THE FRENCH tax authorities have embarked on a €1bn (£830m) tax claim against Google, following an investigation of the search engine’s offices in Paris.
It drove down its French liabilities by diverting revenue through a Dutch-registered intermediary and then a Bermuda-registered subsidiary, Google Ireland Limited, before reporting it in Ireland, the Daily Mail reports.
France, under its socialist government, is one of the highest-taxed nations on Earth, with the top rate of income tax currently standing at 75%.
The AFP news agency reports Google France generated €192.9m revenue in 2012, paying €6.5m on €8.3m profit.
Google has been in the firing line over its tax affairs in the UK, too, with Public Accounts Committee chair Margaret Hodge attacking the company for shifting its profits to its European headquarters in Dublin.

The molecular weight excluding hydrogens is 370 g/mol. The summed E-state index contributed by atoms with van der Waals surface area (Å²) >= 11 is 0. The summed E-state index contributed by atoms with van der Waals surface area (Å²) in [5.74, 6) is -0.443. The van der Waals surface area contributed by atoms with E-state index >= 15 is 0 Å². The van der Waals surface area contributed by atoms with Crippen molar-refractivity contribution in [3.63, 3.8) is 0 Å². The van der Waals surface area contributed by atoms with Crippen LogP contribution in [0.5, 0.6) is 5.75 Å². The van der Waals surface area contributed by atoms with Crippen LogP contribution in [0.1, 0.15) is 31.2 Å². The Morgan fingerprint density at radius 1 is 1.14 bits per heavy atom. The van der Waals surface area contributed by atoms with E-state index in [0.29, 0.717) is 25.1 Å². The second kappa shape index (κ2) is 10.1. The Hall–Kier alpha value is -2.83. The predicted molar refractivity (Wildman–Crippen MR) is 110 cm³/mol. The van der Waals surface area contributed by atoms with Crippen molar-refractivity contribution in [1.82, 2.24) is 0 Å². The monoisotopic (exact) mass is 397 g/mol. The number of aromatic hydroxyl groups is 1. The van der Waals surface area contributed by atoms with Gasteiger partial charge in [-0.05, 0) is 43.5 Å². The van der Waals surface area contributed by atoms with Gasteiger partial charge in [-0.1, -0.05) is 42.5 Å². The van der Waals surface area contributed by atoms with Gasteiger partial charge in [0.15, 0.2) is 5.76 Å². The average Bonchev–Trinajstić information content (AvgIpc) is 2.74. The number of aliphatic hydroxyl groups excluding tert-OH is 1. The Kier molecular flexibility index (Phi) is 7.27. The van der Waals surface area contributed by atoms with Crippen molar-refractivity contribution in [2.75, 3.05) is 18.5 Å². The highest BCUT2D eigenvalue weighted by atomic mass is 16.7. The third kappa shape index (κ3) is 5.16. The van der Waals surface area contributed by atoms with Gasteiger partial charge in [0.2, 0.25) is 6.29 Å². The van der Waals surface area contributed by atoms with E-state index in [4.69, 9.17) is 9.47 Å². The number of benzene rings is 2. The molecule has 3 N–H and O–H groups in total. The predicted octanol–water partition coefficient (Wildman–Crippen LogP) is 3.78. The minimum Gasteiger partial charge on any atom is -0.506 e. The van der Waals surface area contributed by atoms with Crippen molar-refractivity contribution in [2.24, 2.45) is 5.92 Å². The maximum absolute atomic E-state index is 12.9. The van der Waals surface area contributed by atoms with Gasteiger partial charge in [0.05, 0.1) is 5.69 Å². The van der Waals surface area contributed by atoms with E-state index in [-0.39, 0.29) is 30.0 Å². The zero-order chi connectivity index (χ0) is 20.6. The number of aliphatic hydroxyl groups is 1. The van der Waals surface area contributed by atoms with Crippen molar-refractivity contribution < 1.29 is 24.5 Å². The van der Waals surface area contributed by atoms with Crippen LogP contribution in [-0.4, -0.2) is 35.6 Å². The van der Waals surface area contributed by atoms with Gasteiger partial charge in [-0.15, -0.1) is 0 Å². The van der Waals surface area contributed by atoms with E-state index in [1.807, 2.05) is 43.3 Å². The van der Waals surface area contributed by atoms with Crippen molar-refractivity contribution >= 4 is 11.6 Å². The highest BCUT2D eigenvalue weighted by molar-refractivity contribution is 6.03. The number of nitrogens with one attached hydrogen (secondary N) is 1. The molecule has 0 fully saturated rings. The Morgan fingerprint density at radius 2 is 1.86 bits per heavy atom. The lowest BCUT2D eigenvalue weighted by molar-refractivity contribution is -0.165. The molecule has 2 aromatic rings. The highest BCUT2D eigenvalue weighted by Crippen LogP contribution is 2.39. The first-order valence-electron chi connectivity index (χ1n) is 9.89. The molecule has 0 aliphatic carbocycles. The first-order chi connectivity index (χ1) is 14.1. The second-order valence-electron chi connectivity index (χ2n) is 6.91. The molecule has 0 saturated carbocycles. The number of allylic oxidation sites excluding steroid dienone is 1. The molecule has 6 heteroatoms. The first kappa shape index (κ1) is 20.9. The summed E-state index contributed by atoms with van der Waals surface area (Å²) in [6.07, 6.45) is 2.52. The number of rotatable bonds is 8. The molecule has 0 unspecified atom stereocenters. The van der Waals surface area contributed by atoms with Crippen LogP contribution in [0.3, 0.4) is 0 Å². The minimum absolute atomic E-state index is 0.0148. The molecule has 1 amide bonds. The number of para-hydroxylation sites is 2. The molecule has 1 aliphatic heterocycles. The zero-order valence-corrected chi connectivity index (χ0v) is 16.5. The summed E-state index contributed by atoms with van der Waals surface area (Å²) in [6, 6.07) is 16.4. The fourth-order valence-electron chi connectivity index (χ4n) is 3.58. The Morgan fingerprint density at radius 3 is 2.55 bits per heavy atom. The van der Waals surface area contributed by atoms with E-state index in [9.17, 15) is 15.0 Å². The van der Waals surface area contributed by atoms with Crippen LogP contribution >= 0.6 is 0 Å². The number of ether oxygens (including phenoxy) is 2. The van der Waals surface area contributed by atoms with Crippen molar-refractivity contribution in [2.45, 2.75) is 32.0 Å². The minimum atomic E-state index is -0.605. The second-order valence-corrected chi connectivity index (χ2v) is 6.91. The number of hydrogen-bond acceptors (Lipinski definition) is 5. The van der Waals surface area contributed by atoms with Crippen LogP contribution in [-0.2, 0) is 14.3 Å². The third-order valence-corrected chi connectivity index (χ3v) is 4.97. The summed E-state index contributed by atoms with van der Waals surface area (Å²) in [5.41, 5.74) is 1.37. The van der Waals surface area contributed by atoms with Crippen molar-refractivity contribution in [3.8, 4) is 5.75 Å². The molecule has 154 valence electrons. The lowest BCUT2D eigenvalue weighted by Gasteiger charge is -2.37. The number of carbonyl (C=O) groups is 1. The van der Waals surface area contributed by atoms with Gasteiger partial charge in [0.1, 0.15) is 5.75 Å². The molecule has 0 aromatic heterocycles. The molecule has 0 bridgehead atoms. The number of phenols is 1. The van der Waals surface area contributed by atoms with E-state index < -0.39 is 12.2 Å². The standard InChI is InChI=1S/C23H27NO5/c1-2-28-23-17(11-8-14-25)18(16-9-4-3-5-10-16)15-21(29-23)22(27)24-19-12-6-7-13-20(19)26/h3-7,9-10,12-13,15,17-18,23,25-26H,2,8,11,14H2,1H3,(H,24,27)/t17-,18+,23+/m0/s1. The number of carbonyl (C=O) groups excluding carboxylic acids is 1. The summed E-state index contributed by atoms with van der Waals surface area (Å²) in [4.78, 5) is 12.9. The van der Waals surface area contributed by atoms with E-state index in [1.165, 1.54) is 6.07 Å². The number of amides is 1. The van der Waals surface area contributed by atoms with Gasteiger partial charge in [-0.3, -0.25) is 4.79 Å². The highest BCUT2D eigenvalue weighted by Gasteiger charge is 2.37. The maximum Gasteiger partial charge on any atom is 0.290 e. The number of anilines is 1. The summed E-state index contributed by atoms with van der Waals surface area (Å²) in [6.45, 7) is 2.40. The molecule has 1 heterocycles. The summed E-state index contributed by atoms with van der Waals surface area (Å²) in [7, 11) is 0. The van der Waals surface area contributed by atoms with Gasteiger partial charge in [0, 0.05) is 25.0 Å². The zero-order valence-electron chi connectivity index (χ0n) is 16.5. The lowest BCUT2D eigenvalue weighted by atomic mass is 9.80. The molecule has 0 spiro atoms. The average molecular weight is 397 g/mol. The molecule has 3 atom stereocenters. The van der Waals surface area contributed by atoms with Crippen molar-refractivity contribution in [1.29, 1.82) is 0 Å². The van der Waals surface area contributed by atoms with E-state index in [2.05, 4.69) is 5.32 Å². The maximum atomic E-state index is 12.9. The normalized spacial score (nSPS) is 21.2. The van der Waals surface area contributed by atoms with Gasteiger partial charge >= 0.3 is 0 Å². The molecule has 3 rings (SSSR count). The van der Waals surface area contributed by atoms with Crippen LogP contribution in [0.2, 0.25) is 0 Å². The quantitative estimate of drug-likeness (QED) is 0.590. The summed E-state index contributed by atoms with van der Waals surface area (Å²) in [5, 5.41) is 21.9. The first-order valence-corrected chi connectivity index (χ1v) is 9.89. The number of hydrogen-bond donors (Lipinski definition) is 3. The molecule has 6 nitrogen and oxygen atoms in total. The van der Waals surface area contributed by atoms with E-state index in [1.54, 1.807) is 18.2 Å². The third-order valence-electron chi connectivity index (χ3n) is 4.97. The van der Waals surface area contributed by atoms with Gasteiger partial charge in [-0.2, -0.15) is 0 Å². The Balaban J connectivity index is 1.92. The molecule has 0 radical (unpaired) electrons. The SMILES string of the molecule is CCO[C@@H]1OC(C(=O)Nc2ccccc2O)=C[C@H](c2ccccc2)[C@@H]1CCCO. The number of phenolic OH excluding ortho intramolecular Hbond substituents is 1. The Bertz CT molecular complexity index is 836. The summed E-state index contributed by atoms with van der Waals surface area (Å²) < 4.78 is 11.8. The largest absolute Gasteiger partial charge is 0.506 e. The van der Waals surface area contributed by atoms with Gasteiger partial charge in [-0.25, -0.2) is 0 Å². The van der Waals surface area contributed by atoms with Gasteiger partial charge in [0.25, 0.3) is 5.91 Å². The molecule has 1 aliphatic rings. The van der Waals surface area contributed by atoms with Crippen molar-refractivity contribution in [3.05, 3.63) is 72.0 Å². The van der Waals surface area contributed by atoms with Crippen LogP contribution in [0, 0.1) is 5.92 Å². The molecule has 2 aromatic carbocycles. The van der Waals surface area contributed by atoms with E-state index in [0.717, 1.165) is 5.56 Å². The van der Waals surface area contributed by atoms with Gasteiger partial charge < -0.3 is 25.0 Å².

Since President Hollande (pictured) was elected in 2012, unemployment in France has hit 11%, while foreign investment in 2013 – his first full year in charge – declined 77%.
In light of those figures, France has embarked on a campaign to clamp down on multinational companies shifting profits out of the country to lower-tax jurisdictions.
At HMRC, Dmitri Surendran was responsible for leading the London team of the offshore, corporate and wealthy unit of the fraud investigation service
Research also finds that 84% of businesses believe that the government has not provided enough information about digital tax plans
A total of £16bn was lost through tax fraud last year, according to estimates released by Pinsent Masons
Additional tax a result of compliance investigations by HMRC, but overall revenue falls